Operation CRUSADER saw a range of innovations on the Empire side, in particular related to the integration of air/land battle. In a previous post I have provided some information on the arrangements for close air support by strike aircraft (see this link). I have also written up a book review of Mike Bechtold’s excellent ‘ Flying to Victory’ at this link). Finally, I have provided some analysis of how effective close air support was at this link.
This entry concerns itself with another form of support, the utilization of aircraft to spot for artillery batteries. It is something taken for granted today, and indeed became a major feature of the war on the Allied side by 1944, with the famous Auster aircraft carrying spotter/pilots and enabling Allied artillery to strike at will on the battlefield.
In 1941, this kind of support was by no means as well developed, but it nevertheless was utilised by Army Cooperation (AC) squadrons at least. These squadrons flew a range of planes, including Westland Lysanders, and Hawker Hurricanes. Two designated squadrons were operational in Operation CRUSADER, one for each of the British Army Corps – No. 208 Squadron R.A.F. and No. 451 Squadron R.A.A.F. They carried out short-range reconnaissance, message delivery flights, and other duties.
Hurricane Tac. R Mark I, Z4641, of No. 451 Squadron RAAF, in flight during a reconnaissance sortie over Libya, with another aircraft of the Squadron acting as a ‘sweeper’ in the background. The pilot is Flight Lieutenant G F Morley-Mower. (IWM CM2206)
451 Squadron R.A.A.F. (AC) on 30 December 1941
Just prior to 30 December, No.451 Squadron had been relieved in Cyrenaica by No. 208 Squadron, and returned to the Libyan-Egyptian border, subordinated to 30 Corps for the operation against Bardia/Halfaya that was about to begin. 30 December was a busy day for the squadron, with nine sorties in total. The squadron was based at Sidi Azeiz, ironically until 18 November the base for 2.(H)/14, Panzergruppe’s tactical reconnaissance unit. Sorties on the day were as follows:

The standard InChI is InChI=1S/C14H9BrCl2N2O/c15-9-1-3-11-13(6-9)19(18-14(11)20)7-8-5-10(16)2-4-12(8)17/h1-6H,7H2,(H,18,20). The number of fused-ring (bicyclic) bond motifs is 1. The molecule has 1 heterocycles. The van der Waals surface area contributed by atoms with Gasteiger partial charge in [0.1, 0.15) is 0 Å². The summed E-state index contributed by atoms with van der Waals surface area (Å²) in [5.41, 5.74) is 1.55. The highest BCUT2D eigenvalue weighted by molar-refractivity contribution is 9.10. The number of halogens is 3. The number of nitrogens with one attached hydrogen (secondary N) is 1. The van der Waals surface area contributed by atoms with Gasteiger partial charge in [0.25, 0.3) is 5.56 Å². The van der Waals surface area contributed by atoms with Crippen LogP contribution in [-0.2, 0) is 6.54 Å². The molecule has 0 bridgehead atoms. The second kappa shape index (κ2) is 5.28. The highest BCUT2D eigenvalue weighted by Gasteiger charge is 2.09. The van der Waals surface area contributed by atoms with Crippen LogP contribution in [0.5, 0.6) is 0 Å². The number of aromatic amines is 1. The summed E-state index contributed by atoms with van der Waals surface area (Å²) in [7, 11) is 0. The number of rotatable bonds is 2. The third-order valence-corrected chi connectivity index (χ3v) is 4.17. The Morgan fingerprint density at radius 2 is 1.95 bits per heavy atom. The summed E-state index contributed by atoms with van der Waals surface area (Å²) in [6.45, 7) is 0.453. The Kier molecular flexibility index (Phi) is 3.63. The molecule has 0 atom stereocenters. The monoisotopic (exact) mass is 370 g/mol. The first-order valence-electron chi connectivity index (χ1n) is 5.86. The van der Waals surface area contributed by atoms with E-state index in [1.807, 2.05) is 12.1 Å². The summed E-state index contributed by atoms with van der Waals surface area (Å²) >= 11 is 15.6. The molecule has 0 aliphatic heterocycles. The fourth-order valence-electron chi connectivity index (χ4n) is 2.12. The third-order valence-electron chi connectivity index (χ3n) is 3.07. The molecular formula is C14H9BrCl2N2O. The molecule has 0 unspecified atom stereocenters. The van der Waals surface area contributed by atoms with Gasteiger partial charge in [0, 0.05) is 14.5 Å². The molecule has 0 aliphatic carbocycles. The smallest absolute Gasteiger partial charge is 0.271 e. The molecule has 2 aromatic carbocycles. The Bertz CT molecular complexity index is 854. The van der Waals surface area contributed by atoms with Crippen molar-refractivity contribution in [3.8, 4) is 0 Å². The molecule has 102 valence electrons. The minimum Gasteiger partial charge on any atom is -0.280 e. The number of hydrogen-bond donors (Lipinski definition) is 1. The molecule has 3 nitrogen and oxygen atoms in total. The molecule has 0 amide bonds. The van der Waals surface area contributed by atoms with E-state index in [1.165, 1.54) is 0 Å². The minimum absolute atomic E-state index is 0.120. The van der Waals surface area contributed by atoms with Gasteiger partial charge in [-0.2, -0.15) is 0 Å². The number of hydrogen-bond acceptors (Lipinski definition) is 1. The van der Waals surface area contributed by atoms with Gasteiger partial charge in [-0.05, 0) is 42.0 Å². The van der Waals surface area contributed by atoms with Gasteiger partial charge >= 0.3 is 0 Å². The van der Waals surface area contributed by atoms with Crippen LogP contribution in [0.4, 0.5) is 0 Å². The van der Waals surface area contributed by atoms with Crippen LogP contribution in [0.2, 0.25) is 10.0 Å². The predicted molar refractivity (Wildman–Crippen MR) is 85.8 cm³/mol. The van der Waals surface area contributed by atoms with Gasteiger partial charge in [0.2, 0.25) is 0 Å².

SGT.WATTS carried out a tactical reconnaissance of BARDIA. One small ship in 51963957. One large moving from shore at 51943965.
One small motor boat moving about in harbour towards East headland.
Medium A/A from harbour vicinity. A/A positions at 517398
SGT. HOWLANDS carried out a Photographic reconnaissance. After landing at L.G.75 had abandon photographs owing to bad weather. Dummy railhead reported easily distinguishable.
F/LT. MORLEY-MOWER carried out a photographic reconnaissance, did not quite cover area due to bad weather.
P/O. HUTLEY carried out a tactical reconnaissance of BARDIA area. Small craft reported in harbour sunk.
Bardia Area, Empire 1942 map utilizing the same coordinate system as report below. Red dots mark artillery strike locations. Rommelsriposte.com Collection.
P/O. ACHILLES carried out an artillery reconnaissance BARDIA. Engaged and registered target S.B.
F/LT. SPRINGBETT carried out an artillery reconnaissance BARDIA. Targets T.D. 51673947 and T/F/ 51483908 engaged.
P/O.MACDONALD carried out an artillery reconnaissance BARDIA. 4 gun pits 52063874 and MET – tents 52093885, successfully engaged.
P/O. ROBERTSON carried out an artillery reconnaissance BARDIA HARBOUR. Ships spotted, not engaged, faulty R/T.
LT. THOMPSON carried out an artillery reconnaissance BARDIA HARBOUR. Engaged one ship successfully, 1 direct hit under water line. A/A 88 and Breda
P/O.HUDSON carried out an artillery reconnaissance BARDIA. Engaged dump 51503990 satisfactorily. Heavy explosion observed at 51354013 by ranging rounds.
F/LT. FERGUSON carried out an artillery reconnaissance BARDIA. Engaged 4 tanks 51483942, fire ineffective due to movement of tanks and bad R/T.
Flight Lieutenant Morley-Mower served with 451 Squadron in December 1941. This and the type of plane makes me think this picture dates to CRUSADER.
This refers to the Empire dummy railhead at Sidi Barrani.
 Motor Enemy Transport.
Meaning heavy (88mm) and light (20mm) anti-air guns engaged him.
Marked by red X on the map.
ArtObs was meat & drink to the RFC – and surely the Army CoOperation squadrons were well-versed in its application prior to 1941, albeit with different aircraft?
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Hi John, thanks a lot for this, and those are the comments we are looking for.
I noted it as innovation, rather than invention, since I had not come across it before in a WW2 context. While I know it was something done by the RFC, I’m not going to presume that this carried on following the various reorganisations between the wars.
I know the Royal Navy continued to use their on-board planes for spotting, including during Operation CRUSADER. Just hadn’t seen it in the context of the two AC squadrons before.
All the best, and best wishes for 2020
A pleasure, Andreas.
Army Co-Operation Command specialised in such work in the inter-war period, using aircraft such as the Hawker Audax and, latterly, the Westland Lysander. In modern parlance this was not, however, a “core” activity for the RAF who preferred to focus on their raison d’etre of Strategic Bombing; Army Co-Op was well down the pecking order. After the debacle of 1940 I’m not sure how many experienced aircrew remained; and they would doubtless have been retained in England for anti-invasion defence duties anyway.
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